It's also worth noting that it’s common in Colombia to cycle along a road, or up a climb, and come back the same way. It’s something which I have struggled to get used to. There are, however, some excellent vueltas (loops), although they don't tend to be short.

Here are a couple of rides to search for on Strava:

If gravel riding is more your thing (though it hasn’t really taken off in Colombia yet) it would be perfect and open up so many more routes. I have some planned, so let me know if you would like me to send you some routes.

Mountain Biking 

Enduro and cross country mountain biking are both popular in Medellin, but the trails tend to be well hidden. If you are planning to bring over your own bike, your best bet is to ask in a few shops and see if you can join a group going out. I was invited as soon as I asked.

The Head Coach at Crossfit DLX is also a competitive enduro rider so he would also be an excellent person to ask. You can check out his Instagram @Carlospiper

Hiking / Train Running in Medellin

Wiki-loc is a great app to download for hikes around Colombia. 

One thing which I love about Medellin is the volume of great walking in easy reach of the city. Unlike Ecuador and Peru, these aren’t epic, multi-day treks, but hikes that can be done in a few hours to a day, or ran in even less. 

Trail running is not as common here as in some other areas of Colombia, but many of the hikes can be run. If it can be walked, it can be run, right? 

Here are some of my favorite walks within the cities valley:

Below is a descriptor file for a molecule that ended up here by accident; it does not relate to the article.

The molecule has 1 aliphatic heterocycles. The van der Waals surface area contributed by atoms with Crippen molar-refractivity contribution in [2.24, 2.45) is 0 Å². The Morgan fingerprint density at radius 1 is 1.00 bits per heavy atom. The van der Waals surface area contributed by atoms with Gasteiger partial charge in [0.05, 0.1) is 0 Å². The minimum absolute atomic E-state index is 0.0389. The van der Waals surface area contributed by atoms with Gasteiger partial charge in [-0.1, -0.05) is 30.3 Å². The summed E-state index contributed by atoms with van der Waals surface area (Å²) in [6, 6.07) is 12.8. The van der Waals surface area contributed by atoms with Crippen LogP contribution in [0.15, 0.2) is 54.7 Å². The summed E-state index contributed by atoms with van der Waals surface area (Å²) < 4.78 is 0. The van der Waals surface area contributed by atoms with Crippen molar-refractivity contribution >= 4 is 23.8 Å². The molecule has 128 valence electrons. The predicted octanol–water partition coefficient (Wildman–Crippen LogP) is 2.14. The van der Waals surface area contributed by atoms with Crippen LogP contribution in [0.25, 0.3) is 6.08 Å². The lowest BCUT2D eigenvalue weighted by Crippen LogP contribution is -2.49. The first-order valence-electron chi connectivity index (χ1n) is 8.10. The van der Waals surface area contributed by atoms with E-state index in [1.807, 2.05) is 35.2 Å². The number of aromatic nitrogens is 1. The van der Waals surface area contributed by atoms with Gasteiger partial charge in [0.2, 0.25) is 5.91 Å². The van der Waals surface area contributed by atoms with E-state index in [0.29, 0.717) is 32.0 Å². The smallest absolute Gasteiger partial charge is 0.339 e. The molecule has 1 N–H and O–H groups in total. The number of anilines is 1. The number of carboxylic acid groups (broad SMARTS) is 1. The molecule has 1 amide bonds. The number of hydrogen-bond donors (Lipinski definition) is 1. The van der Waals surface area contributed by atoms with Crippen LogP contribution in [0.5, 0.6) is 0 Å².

• Cerro de las Tres Cruces. Probably the most well known hike in the city, and extremely popular on Sunday mornings. It's a short 1.2 km walk straight uphill to the top of the valley for great views over the city. Some people will do this multiple times for time. At the top, you’ll be rewarded with a calisthenics rig and an IG opportunity. Find a more extensive writeup here: #

  • Arenales to Pablo Escobar's prison (La Catedral). This fun, and in parts technical, walk starts with a hike through a stream and passes two impressive waterfalls with swimming opportunities. You can get the bus from Envigado Metro station to the start at Arenales, and then walk up the hill to La Cathedral via Chorro de las Campanas (the first waterfall). When you finish, you can either call a taxi to drive you back down to Envigado or walk back down the road into town. Some blogs about this hike suggest starting at the top and walking down, but from my experience, it's far better to walk uphill. 

  • Jardin Ecoparque Project, Barrio Trece de Noviembre - This is not really a hike, but a walk which offers some of the most spectacular views over the city at sunset. Not to be confused with the town 'Jardin', this is the start of a development project that invests in the more impoverished communities high on the banks of the valley. The plan is to extend the well-manicured gardens and bright murals in both directions. Eventually the entire town will be circumvented with a beautiful cycle path, befitting of any developed city. For now, there are a couple of kilometres of beautiful pathways to explore, all with jaw-dropping views. To get here, take the tramline from San Antonio to Miraflores, where you can take a Metrocable up the hill to 'Trece de Noviembre'. While you are here, it's also worth checking out the views from the Articulated Life Unit (UVA) La Libertad’. It's a very contemporary looking community centre with viewing platforms at the top of spiral staircases

Jardin Ecoparque Project, Barrio Trece de Noviembre
Jardin Ecoparque Project, Barrio Trece de Noviembre